I attended a session at AALL [American Association of Law Libraries] where librarians were brainstorming how to be more relevant or get lawyers to pay more attention to them. But when the moment comes to actually introduce change at law firms, they flinch out of fear. Afraid that the attorneys they work for will find change uncomfortable, they balk—just as Monster’s executives balked at upsetting the site’s customers.

Not buying a new legal information product is not the same as “flinch[ing] out of fear.” I find that statement to be a bit misleading, and way overly broad in the assumption that law librarians can’t pull the trigger on change.

I appreciate Bloomberg BNA being a disrupter in the legal information field. But, I will say that when the disruption initially affects the Tax and the Labor & Employment groups, it makes for a very difficult sale to those groups. Not that they are change adverse, but that they are either well served by their current products and have a comfort level with them, or that they are a group with very narrow profit margins that have to have concrete evidence that new, much more expensive, products will truly make their work more efficient and not decrease that narrow margin.

It’s not about throwing up barriers for change. It’s about understanding our environments and applying our expertise, experience, knowledge, and wisdom to every single change we see, every single day. I’m not a gatekeeper that flinches at change, I’m an experienced leader for change that make sense for my organization.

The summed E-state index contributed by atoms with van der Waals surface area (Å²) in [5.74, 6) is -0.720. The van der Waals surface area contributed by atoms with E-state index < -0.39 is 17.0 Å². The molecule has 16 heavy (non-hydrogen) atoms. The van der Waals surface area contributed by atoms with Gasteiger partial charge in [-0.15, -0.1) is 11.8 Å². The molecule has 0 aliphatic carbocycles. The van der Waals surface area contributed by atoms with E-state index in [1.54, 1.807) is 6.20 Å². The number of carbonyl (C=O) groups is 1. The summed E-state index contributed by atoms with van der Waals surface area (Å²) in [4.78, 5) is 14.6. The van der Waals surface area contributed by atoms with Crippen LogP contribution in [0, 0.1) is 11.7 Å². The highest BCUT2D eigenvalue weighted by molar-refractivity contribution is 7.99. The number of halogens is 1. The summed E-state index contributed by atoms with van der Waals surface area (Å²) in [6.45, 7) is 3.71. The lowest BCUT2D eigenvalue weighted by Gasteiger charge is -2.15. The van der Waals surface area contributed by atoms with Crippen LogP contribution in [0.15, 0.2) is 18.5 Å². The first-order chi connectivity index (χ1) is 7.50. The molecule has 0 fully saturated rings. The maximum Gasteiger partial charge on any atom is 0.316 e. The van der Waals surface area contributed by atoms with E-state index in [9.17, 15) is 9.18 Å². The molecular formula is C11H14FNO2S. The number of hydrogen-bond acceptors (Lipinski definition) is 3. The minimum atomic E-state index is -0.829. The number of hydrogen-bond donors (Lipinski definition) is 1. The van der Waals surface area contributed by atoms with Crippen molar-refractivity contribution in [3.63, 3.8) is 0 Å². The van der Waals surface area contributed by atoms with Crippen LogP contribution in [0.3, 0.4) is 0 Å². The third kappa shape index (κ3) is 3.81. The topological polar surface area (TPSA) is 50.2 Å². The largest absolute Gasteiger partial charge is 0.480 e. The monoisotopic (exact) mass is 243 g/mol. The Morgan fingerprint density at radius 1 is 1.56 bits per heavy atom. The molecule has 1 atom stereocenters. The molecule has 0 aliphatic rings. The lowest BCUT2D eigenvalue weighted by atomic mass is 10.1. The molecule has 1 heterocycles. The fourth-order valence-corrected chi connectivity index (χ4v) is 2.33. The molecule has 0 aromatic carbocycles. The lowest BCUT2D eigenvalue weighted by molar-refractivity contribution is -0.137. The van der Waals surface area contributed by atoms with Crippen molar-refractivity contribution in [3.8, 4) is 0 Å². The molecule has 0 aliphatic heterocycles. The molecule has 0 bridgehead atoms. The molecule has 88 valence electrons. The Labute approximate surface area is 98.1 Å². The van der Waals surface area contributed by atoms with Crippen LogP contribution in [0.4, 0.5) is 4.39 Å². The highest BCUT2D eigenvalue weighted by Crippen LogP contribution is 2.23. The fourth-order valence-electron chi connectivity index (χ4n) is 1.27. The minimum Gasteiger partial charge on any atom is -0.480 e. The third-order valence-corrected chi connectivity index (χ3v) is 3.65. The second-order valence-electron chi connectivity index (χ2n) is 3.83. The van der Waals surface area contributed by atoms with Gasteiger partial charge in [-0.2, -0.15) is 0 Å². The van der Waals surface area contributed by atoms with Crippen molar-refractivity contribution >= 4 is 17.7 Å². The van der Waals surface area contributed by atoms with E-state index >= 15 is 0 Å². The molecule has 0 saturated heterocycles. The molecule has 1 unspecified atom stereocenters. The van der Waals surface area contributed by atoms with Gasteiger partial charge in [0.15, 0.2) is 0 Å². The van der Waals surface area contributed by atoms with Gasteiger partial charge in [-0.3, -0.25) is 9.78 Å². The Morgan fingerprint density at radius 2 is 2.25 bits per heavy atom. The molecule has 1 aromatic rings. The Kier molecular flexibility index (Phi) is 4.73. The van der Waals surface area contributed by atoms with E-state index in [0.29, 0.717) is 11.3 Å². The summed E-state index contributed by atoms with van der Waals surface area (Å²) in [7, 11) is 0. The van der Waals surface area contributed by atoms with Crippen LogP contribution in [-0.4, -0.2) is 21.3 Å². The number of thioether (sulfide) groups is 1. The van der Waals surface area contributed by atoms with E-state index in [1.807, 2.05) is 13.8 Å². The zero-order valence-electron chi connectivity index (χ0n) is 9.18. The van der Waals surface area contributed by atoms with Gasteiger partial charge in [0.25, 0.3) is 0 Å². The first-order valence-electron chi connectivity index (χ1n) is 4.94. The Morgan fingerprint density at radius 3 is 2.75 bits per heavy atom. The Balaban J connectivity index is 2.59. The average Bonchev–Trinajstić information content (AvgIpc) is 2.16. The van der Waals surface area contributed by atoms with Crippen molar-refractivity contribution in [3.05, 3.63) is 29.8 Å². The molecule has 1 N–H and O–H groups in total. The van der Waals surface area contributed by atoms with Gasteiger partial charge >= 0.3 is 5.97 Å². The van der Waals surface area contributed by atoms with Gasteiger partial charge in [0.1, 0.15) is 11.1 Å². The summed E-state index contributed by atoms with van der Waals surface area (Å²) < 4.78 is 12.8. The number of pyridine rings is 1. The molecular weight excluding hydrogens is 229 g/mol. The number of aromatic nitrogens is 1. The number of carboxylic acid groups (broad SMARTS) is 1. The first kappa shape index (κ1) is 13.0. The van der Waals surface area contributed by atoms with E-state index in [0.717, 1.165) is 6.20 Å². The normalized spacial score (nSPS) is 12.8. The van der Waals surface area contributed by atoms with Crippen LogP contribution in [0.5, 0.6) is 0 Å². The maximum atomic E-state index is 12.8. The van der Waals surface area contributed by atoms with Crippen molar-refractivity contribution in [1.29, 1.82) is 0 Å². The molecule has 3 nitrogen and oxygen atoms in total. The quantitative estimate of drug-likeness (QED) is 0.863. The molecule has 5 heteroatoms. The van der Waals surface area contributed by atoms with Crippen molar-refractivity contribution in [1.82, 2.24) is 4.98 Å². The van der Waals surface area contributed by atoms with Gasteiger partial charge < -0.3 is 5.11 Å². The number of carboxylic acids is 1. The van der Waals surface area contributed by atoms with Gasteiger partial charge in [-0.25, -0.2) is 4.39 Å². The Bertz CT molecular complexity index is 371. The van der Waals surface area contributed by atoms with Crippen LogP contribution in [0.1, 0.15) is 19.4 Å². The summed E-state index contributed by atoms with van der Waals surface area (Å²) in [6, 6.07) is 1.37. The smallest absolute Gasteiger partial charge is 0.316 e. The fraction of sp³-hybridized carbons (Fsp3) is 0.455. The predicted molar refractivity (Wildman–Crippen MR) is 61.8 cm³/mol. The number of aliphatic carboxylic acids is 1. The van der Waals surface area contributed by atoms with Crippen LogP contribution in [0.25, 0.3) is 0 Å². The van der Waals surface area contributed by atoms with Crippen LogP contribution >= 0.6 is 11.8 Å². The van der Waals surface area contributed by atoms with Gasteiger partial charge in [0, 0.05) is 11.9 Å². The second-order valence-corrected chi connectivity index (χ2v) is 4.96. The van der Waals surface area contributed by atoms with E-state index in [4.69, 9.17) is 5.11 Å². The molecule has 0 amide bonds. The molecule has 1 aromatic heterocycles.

Image [cc] evan p. cordes

One of the biggest question marks in the legal industry is around driving change in law firms. We all know change is needed, but it tends to come very slowly for law firms [insert shocked exclamation here, soaked in sarcasm]. There are a number of classic law firm change methods in use, but none tend to increase the rate of change at a level consistent with change in the real world. I suggest fear as a strong motivator and fear around money as the penultimate motivator.

And this is where profitability comes in.

We’ve covered the subject of profitability in the past about what it is, but here I want to suggest it as a tool for change. More specifically, law firms should create cultures of profitability in order to drive change.

The Profit Methodology

The first step in creating a profit culture is deciding on a profit methodology. This first step can be the one that brings the entire effort to a grinding halt. Partners can easily see that any profit method will eventually impact them, so they spend hours arguing about what it should or shouldn’t be, trying to tilt the model in their favor. This is of course understandable. However, given the proclivity for and skill in arguing lawyers possess, having all of them engage on this at once is what usually kills the plan. In actuality, a given model favoring one partner over another is so minuscule, the arguments are not worth making. But remember our guiding light about fear over money, and you will understand this behavior. So the solution is helping partners understand the low value of arguing and that the real goal is having a method that is not focused on an unachievable, absolute profitability, but instead on one that is instructive for how partners can improve profit.